Nambu World: Japanese Type 90 Triple Barrel Flare Pistol-Second Variation

    This exotic-looking behemoth is a Type 90 triple barrel flare gun made by Kayaba Kogyo K.K. for the Imperial Japanese Navy. Yes, that's right, three, count'em, three barrels! Note the remains of a decal on the side of the barrel, and the position of the serial number and manufacturer's logo just above the trigger guard. Approximately 5,300 of these pistols were made. The designation Type 90 comes from the year they were introduced, 1930, which was the year 2590 according to the Japanese calendar then in use. Just to confuse you, the Japanese also made a double barrel flare gun that was also called a Type 90. In fact, the double barrel Type 90 was the most common of all Japanese flare guns. To reduce recoil on the triple barrel model, the upper part of the frame and the barrels move backward against a buffer spring when the gun is fired.

    Below is the left side, showing a different colour decal on the end of the left barrel (the decals were to identify the type of flare in the barrel). You can also see the position of the safety lever near the rear, just above the grip panel. There were three variations of the triple barrel. This one is the second variation, which was the most common, with some 3,400 units produced. The first variation was blued, had wooden grips, paint on the ends of the barrels instead of decals and had a break-open lever that was curved backwards. The finish on the second variation is lacquer (paint). The third variation had some blued and some lacquered parts and a different shaped break-open lever, among other changes. This particular specimen weighs 1.695kg (3 pounds, 11.8ounces). Quite a handful!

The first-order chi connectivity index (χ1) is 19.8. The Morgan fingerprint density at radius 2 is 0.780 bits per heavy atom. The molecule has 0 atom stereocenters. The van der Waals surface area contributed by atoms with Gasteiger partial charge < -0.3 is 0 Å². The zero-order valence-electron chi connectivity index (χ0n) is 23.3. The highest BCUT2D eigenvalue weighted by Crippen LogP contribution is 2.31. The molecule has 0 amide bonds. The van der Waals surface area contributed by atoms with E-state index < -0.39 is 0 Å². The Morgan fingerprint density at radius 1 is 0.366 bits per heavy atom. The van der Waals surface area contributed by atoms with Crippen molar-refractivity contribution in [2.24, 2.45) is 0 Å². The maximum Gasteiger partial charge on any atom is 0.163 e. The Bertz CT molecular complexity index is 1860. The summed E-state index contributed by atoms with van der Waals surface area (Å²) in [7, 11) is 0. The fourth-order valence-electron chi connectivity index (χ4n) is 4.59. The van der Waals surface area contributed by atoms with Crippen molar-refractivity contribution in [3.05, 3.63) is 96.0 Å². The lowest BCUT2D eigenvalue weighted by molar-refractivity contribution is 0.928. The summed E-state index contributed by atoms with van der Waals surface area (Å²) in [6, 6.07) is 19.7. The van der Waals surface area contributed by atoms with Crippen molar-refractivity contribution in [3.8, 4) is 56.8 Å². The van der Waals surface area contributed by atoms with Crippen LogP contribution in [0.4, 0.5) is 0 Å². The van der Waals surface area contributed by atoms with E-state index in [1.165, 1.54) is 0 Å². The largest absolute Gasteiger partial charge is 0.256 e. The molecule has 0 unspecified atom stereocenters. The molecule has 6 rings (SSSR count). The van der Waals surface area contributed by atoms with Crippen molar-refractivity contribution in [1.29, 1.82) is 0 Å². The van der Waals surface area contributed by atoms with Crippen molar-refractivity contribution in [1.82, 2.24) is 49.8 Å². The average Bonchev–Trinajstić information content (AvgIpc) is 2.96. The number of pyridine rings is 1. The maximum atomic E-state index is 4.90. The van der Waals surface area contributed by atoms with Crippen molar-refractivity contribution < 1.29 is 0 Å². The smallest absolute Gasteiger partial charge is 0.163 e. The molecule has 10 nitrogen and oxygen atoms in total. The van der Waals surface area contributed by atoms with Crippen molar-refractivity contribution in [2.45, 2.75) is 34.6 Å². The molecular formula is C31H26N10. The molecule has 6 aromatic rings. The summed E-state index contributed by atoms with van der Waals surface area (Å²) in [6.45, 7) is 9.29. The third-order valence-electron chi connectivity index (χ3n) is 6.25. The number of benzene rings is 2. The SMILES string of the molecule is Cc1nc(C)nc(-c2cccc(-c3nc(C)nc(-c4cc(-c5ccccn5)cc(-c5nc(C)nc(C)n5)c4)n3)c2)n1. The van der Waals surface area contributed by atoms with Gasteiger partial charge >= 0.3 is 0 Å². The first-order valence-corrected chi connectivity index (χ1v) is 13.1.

Here is that break-open lever. Pulling it forward allows the barrels to swing downwards for loading or unloading. The shape of this lever is the easiest way to distinguish between the three variations of this model. The first variation has a vertical lever contoured to fit a finger, this second variation has a straight vertical lever and the third variation has a more horizontally positioned sickle-shaped lever. There are other differences, of course, but that is the easiest one to spot.

Here it is with the action open.

Here is the front view. I was surprised that the barrels were not joined along their length. Like other Naval flare guns, this one fires 28mm flares, unlike the Army model (the Type 10), which fired 35mm ones.

A rear view.

    This is a closer, angled shot of the rear so you can see the levers on the back better. The upper lever cocks all three barrels when twisted to the left. The lower lever selects the barrel to be fired. When the bottom is to the right, it readies the right barrel for firing. When it is in the the centre, as in this photo, it fires the centre (top) barrel. When the bottom of the lever is moved to the left, the left barrel is ready to be fired.

    Here is the serial number, 2752, on the right side of the gun just above the trigger guard. The mark to the left of that, a large circle with three little ones around the outside, is the logo of the Kayaba Kogyo company. This company still exists. It is now known as KYB and trades on the Tokyo Stock Exchange under the stock ID number 7242. It makes shock absorbers, among other things.

The same position on the other side has the patent number.

The upper position of the safety lever is "fire", the lower is "safe".

Here is a top view, showing the decal on the third, top barrel. You can also see the position of the markings shown in the next couple of photos.

Here are those markings in closer view.

Really zooming in now, the ones on the left are a cherry blossom and then that Kayaba logo again (same as beside the serial number). The logo is also on several other parts, such as the cocking lever on the back.

Here are the other two marks. The one on the left is the katakana symbol to, used as a naval inspection mark. The other is an anchor, the usual marking to indicate Navy acceptance.

     I don't have a holster for this one, but I did see one on eBay once, so maybe I will be lucky some day and another will appear there, or maybe I will find one of the other variations with a holster. There was also a small aluminum plate with instructions that would be neat to find.

Last updated: July 24, 2008. All contents are copyright Teri unless otherwise specified and may not be used elsewhere in any form without prior permission.

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